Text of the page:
11. 11. Confirmation Bias L6σ Case Study A sales manager believes that a new marketing method will increase the sales call success rate. An experiment was designed to test the effectiveness of the new method. The experiment was run for one week when 480 sales calls were made. The new method was randomly assigned to sales calls and the number of sales made was recorded. The brochure resulted in 270 sales. Treatment # Sale Made # No Sale Made New Method 270 90 Old Method 90 30 Conclusions?© 2012 Sigma Consulting Resources, LLC 11
  12. 12. Confirmation Bias L6σ Definition •  A tendency for people to favor information that confirms existing beliefs or theories (paradigm, Kuhn) •  Ambiguous evidence is interpreted as supporting existing beliefs or theories •  Fail to search for disconfirming evidence •  Typically falls into three categories of bias:   Search for information   Interpretation   Memory (hindsight bias) •  In light of the confirmation bias the oft quoted “I’ll believe it when I see it” might better be stated “I’ll see it when I believe it.” (see Thomas Kuhn, The Structure of Scientific Revolutions© 2012 Sigma Consulting Resources, LLC 12
  13. 13. Confirmation Bias L6σ Problems (“So What”) •  Overconfidence in decision-making based on ignoring or not seeking all relevant data •  Leads to flawed causal models which in turn influences what we observe, leading to flawed causal models in what can be a self- reinforcing loop (Senge’s “Reflexive Loop”) •  Leads to the “We have made the decision now find the data to support it…” scenario •  Plays a role in “Groupthink”© 2012 Sigma Consulting Resources, LLC 13
  14. 14. Confirmation Bias L6σ Problems (“So What”) I take actions based on my beliefs I adopt beliefs about the world I draw conclusions The “Reflexive Loop” I make (our beliefs affect what assumptions data we select next time) based on the meanings I added I add meanings I select data from what I observe Observable data and experiencesFrom the “Fifth Discipline Field Book” by Peter Senge© 2012 Sigma Consulting Resources, LLC 14
  15. 15. Confirmation Bias L6σ Preventing or Mitigating •  Beware of asking (or being asked) to “prove” something. When the objective is to “prove,” that will be the bias •  Build into questions, data collection and analysis a search for disconfirming information (use all quadrants of the 2X2 table) •  Adopt the opposing or contrary point of view or position, in a group allow someone to play “devils advocate” •  Use of the scientific method or derivative like Plan-Do-Study-Act (PDSA)© 2012 Sigma Consulting Resources, LLC 15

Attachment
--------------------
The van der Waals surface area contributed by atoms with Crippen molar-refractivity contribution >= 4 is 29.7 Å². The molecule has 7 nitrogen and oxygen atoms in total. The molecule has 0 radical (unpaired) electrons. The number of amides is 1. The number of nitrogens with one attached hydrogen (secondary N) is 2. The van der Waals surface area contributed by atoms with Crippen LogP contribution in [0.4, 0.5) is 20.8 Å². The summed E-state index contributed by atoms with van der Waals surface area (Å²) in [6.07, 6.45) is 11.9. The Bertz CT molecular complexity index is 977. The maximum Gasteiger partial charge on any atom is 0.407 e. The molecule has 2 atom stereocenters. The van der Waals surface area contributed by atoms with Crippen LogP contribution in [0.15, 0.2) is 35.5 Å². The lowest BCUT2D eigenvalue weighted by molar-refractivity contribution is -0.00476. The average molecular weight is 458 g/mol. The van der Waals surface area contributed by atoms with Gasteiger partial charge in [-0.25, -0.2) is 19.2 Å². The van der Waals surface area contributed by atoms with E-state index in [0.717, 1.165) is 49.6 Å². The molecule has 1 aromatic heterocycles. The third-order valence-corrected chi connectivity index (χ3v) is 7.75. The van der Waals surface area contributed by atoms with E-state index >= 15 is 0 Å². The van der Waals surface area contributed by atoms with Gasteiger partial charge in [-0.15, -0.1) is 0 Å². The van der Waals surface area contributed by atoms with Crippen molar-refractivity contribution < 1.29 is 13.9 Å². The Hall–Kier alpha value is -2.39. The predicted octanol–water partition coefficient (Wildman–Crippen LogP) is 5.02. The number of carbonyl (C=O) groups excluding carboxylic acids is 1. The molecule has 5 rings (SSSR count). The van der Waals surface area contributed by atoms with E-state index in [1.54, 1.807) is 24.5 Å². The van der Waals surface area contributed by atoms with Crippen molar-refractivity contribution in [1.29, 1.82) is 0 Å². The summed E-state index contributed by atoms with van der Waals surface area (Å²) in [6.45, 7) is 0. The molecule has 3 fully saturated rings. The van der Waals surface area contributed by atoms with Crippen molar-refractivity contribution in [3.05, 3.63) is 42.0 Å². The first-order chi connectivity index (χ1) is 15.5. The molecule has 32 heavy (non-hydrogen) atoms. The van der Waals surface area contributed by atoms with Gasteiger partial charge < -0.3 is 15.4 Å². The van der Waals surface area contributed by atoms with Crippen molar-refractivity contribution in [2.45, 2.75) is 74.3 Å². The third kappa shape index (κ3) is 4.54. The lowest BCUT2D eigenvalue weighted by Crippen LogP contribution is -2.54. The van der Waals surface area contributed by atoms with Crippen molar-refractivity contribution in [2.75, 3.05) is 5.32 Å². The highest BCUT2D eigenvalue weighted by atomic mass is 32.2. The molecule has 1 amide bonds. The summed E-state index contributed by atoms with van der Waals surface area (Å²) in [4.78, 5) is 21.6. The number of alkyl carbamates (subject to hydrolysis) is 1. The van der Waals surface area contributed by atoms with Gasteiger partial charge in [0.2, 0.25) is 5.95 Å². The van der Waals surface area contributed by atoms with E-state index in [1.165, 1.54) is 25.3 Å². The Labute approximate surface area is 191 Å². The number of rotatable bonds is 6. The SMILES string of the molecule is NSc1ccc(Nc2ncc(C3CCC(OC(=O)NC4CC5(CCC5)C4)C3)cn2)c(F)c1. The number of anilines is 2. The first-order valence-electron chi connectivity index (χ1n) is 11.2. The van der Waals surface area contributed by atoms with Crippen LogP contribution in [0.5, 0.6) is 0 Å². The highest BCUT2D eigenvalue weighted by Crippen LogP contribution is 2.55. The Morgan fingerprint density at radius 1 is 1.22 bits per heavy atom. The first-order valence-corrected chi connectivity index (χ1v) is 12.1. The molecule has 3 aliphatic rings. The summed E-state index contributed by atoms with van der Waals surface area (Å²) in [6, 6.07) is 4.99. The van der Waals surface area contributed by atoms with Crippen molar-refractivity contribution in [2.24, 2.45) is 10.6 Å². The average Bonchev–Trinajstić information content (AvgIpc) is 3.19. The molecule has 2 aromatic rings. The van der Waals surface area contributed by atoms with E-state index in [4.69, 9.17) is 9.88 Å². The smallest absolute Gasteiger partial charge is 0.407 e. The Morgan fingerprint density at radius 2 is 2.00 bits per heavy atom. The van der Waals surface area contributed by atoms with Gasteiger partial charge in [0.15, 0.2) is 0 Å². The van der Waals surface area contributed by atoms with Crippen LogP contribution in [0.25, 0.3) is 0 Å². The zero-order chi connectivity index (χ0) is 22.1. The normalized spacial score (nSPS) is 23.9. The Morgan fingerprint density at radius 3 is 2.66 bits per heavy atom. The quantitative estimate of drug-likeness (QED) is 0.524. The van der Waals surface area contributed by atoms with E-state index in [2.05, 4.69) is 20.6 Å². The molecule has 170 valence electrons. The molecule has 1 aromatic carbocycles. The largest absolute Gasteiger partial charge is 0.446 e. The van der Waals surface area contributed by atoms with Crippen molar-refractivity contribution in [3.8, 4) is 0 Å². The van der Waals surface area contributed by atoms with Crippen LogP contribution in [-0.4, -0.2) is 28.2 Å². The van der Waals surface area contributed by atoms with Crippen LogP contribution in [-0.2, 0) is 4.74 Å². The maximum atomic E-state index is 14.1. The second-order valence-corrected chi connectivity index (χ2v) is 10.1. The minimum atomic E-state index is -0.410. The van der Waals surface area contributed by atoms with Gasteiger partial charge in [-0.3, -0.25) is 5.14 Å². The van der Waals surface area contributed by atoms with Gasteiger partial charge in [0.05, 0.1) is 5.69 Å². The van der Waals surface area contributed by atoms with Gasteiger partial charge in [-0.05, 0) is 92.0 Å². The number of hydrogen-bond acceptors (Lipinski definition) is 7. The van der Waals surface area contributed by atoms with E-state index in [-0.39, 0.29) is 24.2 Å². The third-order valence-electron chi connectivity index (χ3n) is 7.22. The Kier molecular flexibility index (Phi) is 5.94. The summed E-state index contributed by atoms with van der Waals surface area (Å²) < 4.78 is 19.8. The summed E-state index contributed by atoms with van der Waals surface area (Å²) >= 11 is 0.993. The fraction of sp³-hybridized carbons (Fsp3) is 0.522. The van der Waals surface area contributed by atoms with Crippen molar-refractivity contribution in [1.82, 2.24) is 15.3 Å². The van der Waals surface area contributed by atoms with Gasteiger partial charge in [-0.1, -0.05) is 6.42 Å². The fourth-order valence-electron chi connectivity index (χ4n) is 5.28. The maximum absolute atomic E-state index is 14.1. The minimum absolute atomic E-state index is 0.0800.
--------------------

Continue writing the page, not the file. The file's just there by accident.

16. 16. Cognitive Biases L6σ Anchoring and Adjustment© 2012 Sigma Consulting Resources, LLC 16
  17. 17. Anchoring and Adjustment L6σ Case Study An engineer was asked to prepare a budget for completing engineering projects over the next year. The engineer obtained the budget for the previous year and after a brief analysis prepared a budget similar to the previous year’s budget but 5% higher. What was the basis for the budget (goal)?© 2012 Sigma Consulting Resources, LLC 17
  18. 18. Anchoring and Adjustment L6σ Definition •  In the process of making estimations…”people start with an implicitly suggested reference point (anchor) and make adjustments to it to reach their estimate,” even if the anchor is irrelevant •  In an early study (Tversky and Kahneman) spun a roulette wheel in front of a group of experimental subjects. The result was 65. Subjects were asked to record this result. They were then asked to estimate the percentage of African nations that were members of the United Nations. The process was repeated with a second group of subjects, but the result from the roulette wheel was 10 •  The median estimates for the two groups were significantly different with the group shown the 65 having a median estimate of 45% and the group shown the 10 having a median estimate of 25%© 2012 Sigma Consulting Resources, LLC 18
  19. 19. Anchoring and Adjustment L6σ Problems (“So What”) •  May lead to frustration and failure to accomplish goals and objectives because the goal was not realistic or attainable •  May lead to the waste of underachievement, much more could have been accomplished if the goal was set higher •  Application and implications for process improvement teams or functional teams with measureable goals© 2012 Sigma Consulting Resources, LLC 19